Did you know that at 7 months your baby needs more iron than their dad?!
Sadly, many New Zealand babies and toddlers just aren't getting enough; according to New Zealand research, 8 out of 10 toddlers are not meeting the recommended daily intake of dietary iron* and 14% of children under 2 are iron deficient^.
Why is iron such an important nutrient for your baby? Where is it found? And how can you ensure your baby is getting enough iron?
Iron is crucial for your baby's brain to help their learning and cognitive development. It also helps their immune system work normally, transports oxygen around the body and supports energy levels. Iron helps babies grow at a normal rate and develop physically. It is a life giving nutrient.
Milk feeds alone can provide adequate iron for the first six months of life and most full term babies are born with good iron stores. However, by around six months of age their iron stores begin to run out and milk feeds alone don’t provide enough iron for your baby because their needs sky rocket. This is one reason to begin to introduce solids at this age while still giving milk feeds - this is transition is called complementary feeding. Babies have very high iron needs because they are growing so rapidly; in the first 12 months their birth weight triples... And between birth and two years, the human brain grows to 80% of its adult size.
Severe iron deficiency in babies and toddlers may cause a range of ailments including altered behaviour, reduced immunity (and therefore more frequent infections), tiredness and lethargy, slower development of motor skills (like balance and coordination), slower language development, and reduced appetite. Ensuring your baby has a balanced diet full of iron-rich meats, vegetables and beans/legumes is one way to keep your baby's iron levels within a healthy range.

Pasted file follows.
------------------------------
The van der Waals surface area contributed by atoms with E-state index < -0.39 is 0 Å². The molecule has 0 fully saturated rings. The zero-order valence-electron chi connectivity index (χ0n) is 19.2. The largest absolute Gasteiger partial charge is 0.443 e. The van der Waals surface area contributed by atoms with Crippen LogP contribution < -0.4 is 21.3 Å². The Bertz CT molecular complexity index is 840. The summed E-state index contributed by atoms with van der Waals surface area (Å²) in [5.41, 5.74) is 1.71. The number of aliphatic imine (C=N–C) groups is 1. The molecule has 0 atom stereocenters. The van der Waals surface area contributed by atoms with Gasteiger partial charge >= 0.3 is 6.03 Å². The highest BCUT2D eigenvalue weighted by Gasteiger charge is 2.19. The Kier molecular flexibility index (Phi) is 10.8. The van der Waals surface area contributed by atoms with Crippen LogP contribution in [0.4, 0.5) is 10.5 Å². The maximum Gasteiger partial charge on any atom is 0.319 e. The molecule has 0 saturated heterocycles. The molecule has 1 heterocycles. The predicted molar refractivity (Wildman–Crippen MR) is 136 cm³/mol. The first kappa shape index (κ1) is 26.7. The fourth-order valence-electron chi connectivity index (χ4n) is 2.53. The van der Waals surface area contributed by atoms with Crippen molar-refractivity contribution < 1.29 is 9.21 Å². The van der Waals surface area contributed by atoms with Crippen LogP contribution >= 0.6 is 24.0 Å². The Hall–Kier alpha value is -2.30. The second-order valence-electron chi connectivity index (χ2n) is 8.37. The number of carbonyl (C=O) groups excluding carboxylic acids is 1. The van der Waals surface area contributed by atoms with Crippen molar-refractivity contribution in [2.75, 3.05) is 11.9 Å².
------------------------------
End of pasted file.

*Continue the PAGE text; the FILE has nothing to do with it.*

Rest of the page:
Within the first month of starting solids, or soon after, start to introduce high iron foods together with fruits and vegetables your baby has already tried. Meat, fish and poultry all contain haem iron which is more readily absorbed by the body than the iron found in plant foods (non-haem iron). This means you only need to give your child a small amount to help meet their iron needs. You may have heard of the saying “the redder the meat, the higher the iron” and this is true. Red meats (such as beef, lamb, pork and venison) have some of the highest haem iron contents in the diet.
As mentioned above, iron is also found in other foods such as spinach, beans, lentils, peas and fortified baby cereals however, the type of iron in these foods is less easily absorbed. If your family doesn’t eat meat, make sure you give your child a range of these other iron-containing foods each day. The added benefit of fruits and vegetables is the vitamin C content; vitamin C helps our body absorb the non-haem iron found in plant foods.
If you are concerned about your child’s iron levels or their eating, please get in touch with your family doctor, Plunket Nurse or Registered Nutritionist/Dietitian.
Our guide to solids covers suitable foods for each age and stage your baby will likely pass through, up to around the time they turn one, which is when they should be enjoying family foods. We highly recommend you download our e-book, Your Baby's Food Journey; easy step by step guide, to help set you and your baby on the right path of eating from the beginning. It also contains a detailed overview of how to create the perfect purée (including getting a lovely smooth texture using meat for when you first introduce solids).
*Wall, CR et al. (2008). Ethnic variance in iron status: is it related to dietary intake? Public Health Nutr 12 (9):1413-1421.
^Grant, CC et al. (2007). Population prevalence and risk factors for iron deficiency in Auckland, New Zealand. J Paediatr Child Health 43: 532-538